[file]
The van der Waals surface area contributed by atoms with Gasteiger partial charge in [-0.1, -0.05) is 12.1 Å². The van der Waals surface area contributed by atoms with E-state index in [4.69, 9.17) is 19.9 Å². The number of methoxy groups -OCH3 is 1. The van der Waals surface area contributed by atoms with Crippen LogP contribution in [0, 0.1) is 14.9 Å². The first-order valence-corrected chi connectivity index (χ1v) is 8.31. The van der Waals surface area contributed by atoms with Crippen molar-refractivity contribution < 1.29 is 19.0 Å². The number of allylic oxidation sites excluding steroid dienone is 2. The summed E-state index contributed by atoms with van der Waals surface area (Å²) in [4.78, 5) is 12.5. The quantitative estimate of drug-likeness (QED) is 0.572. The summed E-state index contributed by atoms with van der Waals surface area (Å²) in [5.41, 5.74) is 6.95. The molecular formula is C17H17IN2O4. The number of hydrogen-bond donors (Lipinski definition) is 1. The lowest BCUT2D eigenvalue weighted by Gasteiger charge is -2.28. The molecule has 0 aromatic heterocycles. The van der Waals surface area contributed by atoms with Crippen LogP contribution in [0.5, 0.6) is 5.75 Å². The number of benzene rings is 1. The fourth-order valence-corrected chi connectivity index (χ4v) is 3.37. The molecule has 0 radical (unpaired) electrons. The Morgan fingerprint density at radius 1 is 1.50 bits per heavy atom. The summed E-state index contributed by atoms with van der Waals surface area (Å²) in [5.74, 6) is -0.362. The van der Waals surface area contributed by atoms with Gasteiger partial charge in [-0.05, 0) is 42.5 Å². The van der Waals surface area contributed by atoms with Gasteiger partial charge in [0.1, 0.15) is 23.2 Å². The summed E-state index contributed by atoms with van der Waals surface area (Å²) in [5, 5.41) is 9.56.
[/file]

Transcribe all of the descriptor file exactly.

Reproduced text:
The van der Waals surface area contributed by atoms with Gasteiger partial charge in [-0.1, -0.05) is 12.1 Å². The van der Waals surface area contributed by atoms with E-state index in [4.69, 9.17) is 19.9 Å². The number of methoxy groups -OCH3 is 1. The van der Waals surface area contributed by atoms with Crippen LogP contribution in [0, 0.1) is 14.9 Å². The first-order valence-corrected chi connectivity index (χ1v) is 8.31. The van der Waals surface area contributed by atoms with Crippen molar-refractivity contribution < 1.29 is 19.0 Å². The number of allylic oxidation sites excluding steroid dienone is 2. The summed E-state index contributed by atoms with van der Waals surface area (Å²) in [4.78, 5) is 12.5. The quantitative estimate of drug-likeness (QED) is 0.572. The summed E-state index contributed by atoms with van der Waals surface area (Å²) in [5.41, 5.74) is 6.95. The molecular formula is C17H17IN2O4. The number of hydrogen-bond donors (Lipinski definition) is 1. The lowest BCUT2D eigenvalue weighted by Gasteiger charge is -2.28. The molecule has 0 aromatic heterocycles. The van der Waals surface area contributed by atoms with Crippen LogP contribution in [0.5, 0.6) is 5.75 Å². The number of benzene rings is 1. The fourth-order valence-corrected chi connectivity index (χ4v) is 3.37. The molecule has 0 radical (unpaired) electrons. The Morgan fingerprint density at radius 1 is 1.50 bits per heavy atom. The summed E-state index contributed by atoms with van der Waals surface area (Å²) in [5.74, 6) is -0.362. The van der Waals surface area contributed by atoms with Gasteiger partial charge in [-0.05, 0) is 42.5 Å². The van der Waals surface area contributed by atoms with Gasteiger partial charge in [0.1, 0.15) is 23.2 Å². The summed E-state index contributed by atoms with van der Waals surface area (Å²) in [5, 5.41) is 9.56.